Exercise 1: Introduction to ArcView

CE 397 GIS in Water Resources
University of Texas at Austin
Spring 1997

Table of Contents

Brief Overview of ArcView

ArcView is a software program, developed by Environmental Systems Research Institute (ESRI), which is used to do GIS analysis. It differs from Arc/Info in that Arc/Info is designed to develop GIS data while Arcview is designed to interact with GIS data which has already been created.

All activities within Arcview are organized with a Project, which may consist of a number of Views, Tables, Charts, Layouts and Scripts (Scripts are programs in the Avenue language and this exercise does not include user-defined scripts). The functions of Arcview include: displaying coverages in a view, viewing the related attribute tables of this view, relating attribute tables with a key item, plotting charts to display spatial information, and creating layouts of the view and related tables and charts.

Goals of the Exercise

Computer and Data Requirements

To carry out this exercise, you need to have access to a PC, workstation or MacIntosh system which runs Arcview, either version 3.0 or 2.1. Several of the computers in the Learning Resources Center (LRC) have ArcView 3.0 installed. You need to download the following coverages:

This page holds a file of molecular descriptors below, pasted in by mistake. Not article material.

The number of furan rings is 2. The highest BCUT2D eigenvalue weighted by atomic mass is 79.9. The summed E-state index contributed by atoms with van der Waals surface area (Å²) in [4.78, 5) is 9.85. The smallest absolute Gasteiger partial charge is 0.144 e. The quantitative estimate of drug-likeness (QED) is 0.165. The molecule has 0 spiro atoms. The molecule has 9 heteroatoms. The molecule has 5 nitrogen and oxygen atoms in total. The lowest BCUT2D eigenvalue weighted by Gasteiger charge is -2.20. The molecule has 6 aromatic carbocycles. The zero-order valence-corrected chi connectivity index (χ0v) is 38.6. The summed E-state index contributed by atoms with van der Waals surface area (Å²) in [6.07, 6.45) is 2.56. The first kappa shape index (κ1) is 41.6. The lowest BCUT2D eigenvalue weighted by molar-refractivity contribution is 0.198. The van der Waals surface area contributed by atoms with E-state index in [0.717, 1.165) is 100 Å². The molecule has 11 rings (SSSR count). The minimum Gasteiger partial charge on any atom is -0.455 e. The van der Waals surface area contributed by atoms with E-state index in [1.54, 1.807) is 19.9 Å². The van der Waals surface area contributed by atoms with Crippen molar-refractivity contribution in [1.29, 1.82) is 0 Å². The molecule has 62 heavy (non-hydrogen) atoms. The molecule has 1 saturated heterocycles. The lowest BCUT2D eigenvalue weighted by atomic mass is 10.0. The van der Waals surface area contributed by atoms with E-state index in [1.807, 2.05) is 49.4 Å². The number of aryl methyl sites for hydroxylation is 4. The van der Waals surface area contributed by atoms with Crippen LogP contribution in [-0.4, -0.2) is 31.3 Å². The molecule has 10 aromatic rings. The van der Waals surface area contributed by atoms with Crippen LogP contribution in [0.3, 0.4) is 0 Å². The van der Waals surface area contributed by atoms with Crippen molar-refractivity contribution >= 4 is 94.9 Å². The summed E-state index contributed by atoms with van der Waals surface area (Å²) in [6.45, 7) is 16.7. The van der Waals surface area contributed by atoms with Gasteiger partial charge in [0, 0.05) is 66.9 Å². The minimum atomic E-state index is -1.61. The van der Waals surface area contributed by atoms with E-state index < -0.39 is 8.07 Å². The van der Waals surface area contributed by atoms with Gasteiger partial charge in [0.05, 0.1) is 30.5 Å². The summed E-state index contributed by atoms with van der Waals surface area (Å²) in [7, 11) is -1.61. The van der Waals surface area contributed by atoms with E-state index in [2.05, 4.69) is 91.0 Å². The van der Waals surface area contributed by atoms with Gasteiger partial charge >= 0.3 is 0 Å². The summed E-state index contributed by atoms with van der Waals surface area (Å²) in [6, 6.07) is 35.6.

1. A polygon coverage of the counties of Texas, called Texas
  2. A point coverage of pan evaporation gage data, called Evap

The coverages which you need to complete this exercise consist of three files each (evap.dbf, evap.shp, evap.shx and texas.dbf, texas.shp, texas.shx). For UT Austin students the files are located on the LRC NT network in the directories class\maidment\ce397\av2_intro\evap and ...\av2_intro\texas . They can be copied to your working directory over the network using filemanager (copy the complete folders). The files can also be downloaded using anonymous ftp from ftp.crwr.utexas.edu/pub/gisclass/ex1. See Instructions on how to use anonymous ftp for details of this procedure.


Please Note: The following procedure is a general outline which can be followed to complete this lesson. However, the user is encouraged to experiment with the program and be creative.

1. Start Arcview

Execute ArcView on your machine. On PC's this can be done by clicking on the Arcview Icon in the Program Manager Window.

When ArcView is first executed, a new untitled Project window is opened. This window includes several icons marked Views, Tables, Charts, Layouts, and Scripts. This is the main Project window, which allows you to create new Views, Charts, etc., or to open existing ones that you have already created in that project.

Help! If you are lost and don't know how to do something, ArcView has on-line help which is accessed by hitting the symbol in the top right corner of the display window.

2. Display Themes in a View